The latest mutation of the coronavirus has proven to be extremely contagious, meaning that whether you are vaccinated or not, your chances of getting infected are higher than with previously dominant strains.
In an attempt to reduce community transmission in the UK, authorities made it a legal requirement for everyone to wear face coverings in most indoor public places once again in December. These settings include shops, libraries, places of worship, transportation hubs, and post offices.
Most recently, they also made this a mandatory requirement for school-going children when they are inside classrooms.
While discussing the new change on Sky News, Professor Calum Semple from the University of Liverpool said that a similar stance need not be applied for outdoor settings because of two main reasons—ultraviolet light and fresh air. He said:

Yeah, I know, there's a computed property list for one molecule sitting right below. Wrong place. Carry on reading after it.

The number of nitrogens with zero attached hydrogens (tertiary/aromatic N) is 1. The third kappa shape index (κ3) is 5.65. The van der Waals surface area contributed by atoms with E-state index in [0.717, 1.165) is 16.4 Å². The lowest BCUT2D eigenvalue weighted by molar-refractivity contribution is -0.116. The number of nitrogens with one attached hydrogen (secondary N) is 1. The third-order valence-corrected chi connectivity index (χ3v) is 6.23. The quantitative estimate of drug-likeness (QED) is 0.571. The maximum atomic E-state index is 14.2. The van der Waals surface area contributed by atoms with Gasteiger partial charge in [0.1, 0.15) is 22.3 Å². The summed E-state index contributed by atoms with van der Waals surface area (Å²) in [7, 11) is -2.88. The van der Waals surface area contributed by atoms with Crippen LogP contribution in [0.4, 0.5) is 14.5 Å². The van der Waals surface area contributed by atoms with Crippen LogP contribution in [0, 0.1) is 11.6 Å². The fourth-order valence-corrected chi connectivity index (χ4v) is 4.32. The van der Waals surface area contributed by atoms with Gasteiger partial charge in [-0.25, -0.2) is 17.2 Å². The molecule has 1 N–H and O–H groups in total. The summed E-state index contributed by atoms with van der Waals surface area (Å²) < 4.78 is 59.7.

When you’re outside, there’s ultraviolet light and there’s good air change so you don’t catch this virus outside. That’s got to be put to bed.
The issue inside the classroom is that the air may be stale and some of the aerosols from people speaking can linger in the air for a matter of hours, if the air isn’t changing.
Safely interacting outdoors
Although Professor Calum specified that the notion that you will catch COVID while outdoors needs to be 'put to rest,' other experts argue that it's not actually that simple.
A reportage by BBC outlined that your ability to get infected in an outdoor setting actually depends on how long you are interacting with a coronavirus carrier and also how close you are to them, physically.
Professor Cath Noaks, an airborne infection expert from the University of Leeds, explains that you aren't necessarily safe if you're talking to an infected person in close proximity for an extended period of time, even if you are in an open space. She added:
The sad fact is that your greatest risk is from the people you know.